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An American reports on Life inside the Italian Quarantine


Jerk in a Hawaiian Shirt & SNOWCAT Moderator
Staff member
GOLD Site Supporter
Thought this was a great article to illustrate what life is like in Italy today. Its from an American mom, who lives in Italy with her husband and two kids.

If you have Facebook and want to see the original posting, or follow her on FB here is a link to her original post, which is being shared widely --> https://www.facebook.com/story.php?...59600188&ref=m_notif&notif_t=group_highlights

Here is a link to the article below that was written by NBC News:

American on coronavirus lockdown in Italy: 'It's surreal. It's dystopian.'

"The only way to stop this virus is to limit contagion," Cristina Higgins, who urged people to heed warnings about the virus in a widely shared Facebook post, told NBC News.

March 11, 2020, 2:32 PM CDT

For nearly two weeks, Cristina Higgins, an American who lives in Italy, has traveled no farther from her apartment building than the driveway. Her days begin at the breakfast table with her husband and three children before the kids log online to do their schoolwork from home. The family spends their evenings playing Monopoly in their apartment.

Throughout the day, Higgins looks at the news for updates on the growing number of coronavirus cases in the country and checks in on friends. Each night, overwhelmed with anxiety over the spread of the virus, she finds it hard to sleep.

"We have friends who are getting sick. It's very stressful," Higgins told NBC News over the phone from her home in Bergamo, where she, like everyone else, is under government-ordered home isolation, even though she and her family are not sick. "I am nauseous all day long, because every time I look at the news or talk to somebody else, something terrible has happened. And I don't know what's going to happen next."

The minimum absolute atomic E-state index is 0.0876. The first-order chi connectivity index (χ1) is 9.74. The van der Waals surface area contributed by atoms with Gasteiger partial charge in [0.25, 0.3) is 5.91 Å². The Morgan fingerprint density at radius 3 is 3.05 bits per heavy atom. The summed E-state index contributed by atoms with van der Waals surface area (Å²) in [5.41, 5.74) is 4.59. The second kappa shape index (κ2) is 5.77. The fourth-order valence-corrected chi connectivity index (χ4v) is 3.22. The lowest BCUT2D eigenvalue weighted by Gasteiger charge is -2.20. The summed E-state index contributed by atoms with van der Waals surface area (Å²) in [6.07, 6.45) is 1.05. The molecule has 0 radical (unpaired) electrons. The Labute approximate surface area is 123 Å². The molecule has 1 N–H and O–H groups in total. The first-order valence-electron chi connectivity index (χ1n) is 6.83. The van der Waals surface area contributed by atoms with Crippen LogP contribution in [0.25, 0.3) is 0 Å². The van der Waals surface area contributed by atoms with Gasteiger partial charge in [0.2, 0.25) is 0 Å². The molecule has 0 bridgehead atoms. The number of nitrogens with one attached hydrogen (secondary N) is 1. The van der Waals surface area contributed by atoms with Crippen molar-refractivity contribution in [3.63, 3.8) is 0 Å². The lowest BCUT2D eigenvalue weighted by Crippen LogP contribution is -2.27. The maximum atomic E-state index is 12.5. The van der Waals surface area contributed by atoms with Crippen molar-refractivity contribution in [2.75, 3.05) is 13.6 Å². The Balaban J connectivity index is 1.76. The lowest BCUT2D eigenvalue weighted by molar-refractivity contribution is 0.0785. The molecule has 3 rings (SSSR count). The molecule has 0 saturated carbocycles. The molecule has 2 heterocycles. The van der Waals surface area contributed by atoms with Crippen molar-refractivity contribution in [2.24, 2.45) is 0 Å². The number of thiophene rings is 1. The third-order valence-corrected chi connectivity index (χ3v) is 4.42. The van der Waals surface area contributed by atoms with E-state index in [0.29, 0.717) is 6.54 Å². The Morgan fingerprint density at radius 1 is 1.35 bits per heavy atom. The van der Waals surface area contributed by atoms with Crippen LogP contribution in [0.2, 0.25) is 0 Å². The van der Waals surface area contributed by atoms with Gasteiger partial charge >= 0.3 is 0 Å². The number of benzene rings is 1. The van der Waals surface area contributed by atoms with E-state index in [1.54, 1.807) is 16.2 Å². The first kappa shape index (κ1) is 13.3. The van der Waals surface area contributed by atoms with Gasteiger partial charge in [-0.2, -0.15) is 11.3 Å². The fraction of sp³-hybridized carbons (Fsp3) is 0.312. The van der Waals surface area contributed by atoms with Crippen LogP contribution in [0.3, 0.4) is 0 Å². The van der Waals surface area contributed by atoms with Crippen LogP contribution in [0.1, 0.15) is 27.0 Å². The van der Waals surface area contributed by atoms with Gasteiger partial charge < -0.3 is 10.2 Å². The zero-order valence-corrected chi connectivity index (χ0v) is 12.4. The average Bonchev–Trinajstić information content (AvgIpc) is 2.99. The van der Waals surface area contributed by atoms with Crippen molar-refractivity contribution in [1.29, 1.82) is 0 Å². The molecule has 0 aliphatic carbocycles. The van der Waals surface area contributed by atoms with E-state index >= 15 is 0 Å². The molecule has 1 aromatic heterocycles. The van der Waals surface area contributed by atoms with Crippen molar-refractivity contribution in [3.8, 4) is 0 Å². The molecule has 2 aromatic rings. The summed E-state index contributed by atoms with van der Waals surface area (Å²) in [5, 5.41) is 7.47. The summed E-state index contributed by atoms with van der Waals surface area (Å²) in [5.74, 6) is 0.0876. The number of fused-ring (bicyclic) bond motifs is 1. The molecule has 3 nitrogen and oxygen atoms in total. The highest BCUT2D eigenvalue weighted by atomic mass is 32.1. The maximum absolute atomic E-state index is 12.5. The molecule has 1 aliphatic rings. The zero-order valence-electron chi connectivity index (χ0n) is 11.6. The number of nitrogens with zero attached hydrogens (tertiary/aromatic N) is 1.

With more than 12,000 confirmed cases and more than 800 deaths, Italy has become the European epicenter of the coronavirus outbreak, with the number of sick overwhelming hospitals. On Tuesday, Higgins posted a description of life "at the heart of the coronavirus crisis" on Facebook — an attempt to get Americans and people in other countries to heed warnings and take precautions to avoid spreading the virus. The post had been shared more than 100,000 times as of Wednesday afternoon.

"Each of you, today, not the government, not the school district, not the mayor, each individual citizen has the chance, today to take actions that will deter the Italian situation from becoming your own country’s reality," she wrote. "The only way to limit contagion is for millions of people to change their behavior today."

Higgins said she rarely posts to Facebook but felt it was important to convey to those outside of Italy who can't comprehend how bad the situation is that they need to do whatever they can to not pass on the disease.

"The only way to stop this virus is to limit contagion."

"I'm trying to get through the disbelief phase faster," she said. "The only way to stop this virus is to limit contagion."

Italy has taken drastic measures in recent days to try to contain transmission, including putting all 60 million residents on a nationwide lockdown for at least a month.

The government has banned travel and closed schools and other large gathering places. At the few places that remain open — primarily grocery stores and pharmacies — people must stand at least 3 feet apart to minimize the chance of COVID-19, the illness the coronavirus causes.

Higgins has food and other supplies in her apartment, but her husband makes occasional outings to the supermarket to restock. The usually bustling market only allows a set number of people in at a time so they don't violate the 3-foot rule. When her husband went earlier this week, there were "individuals walking around with face masks looking at each other very suspicious, very scared," Higgins said.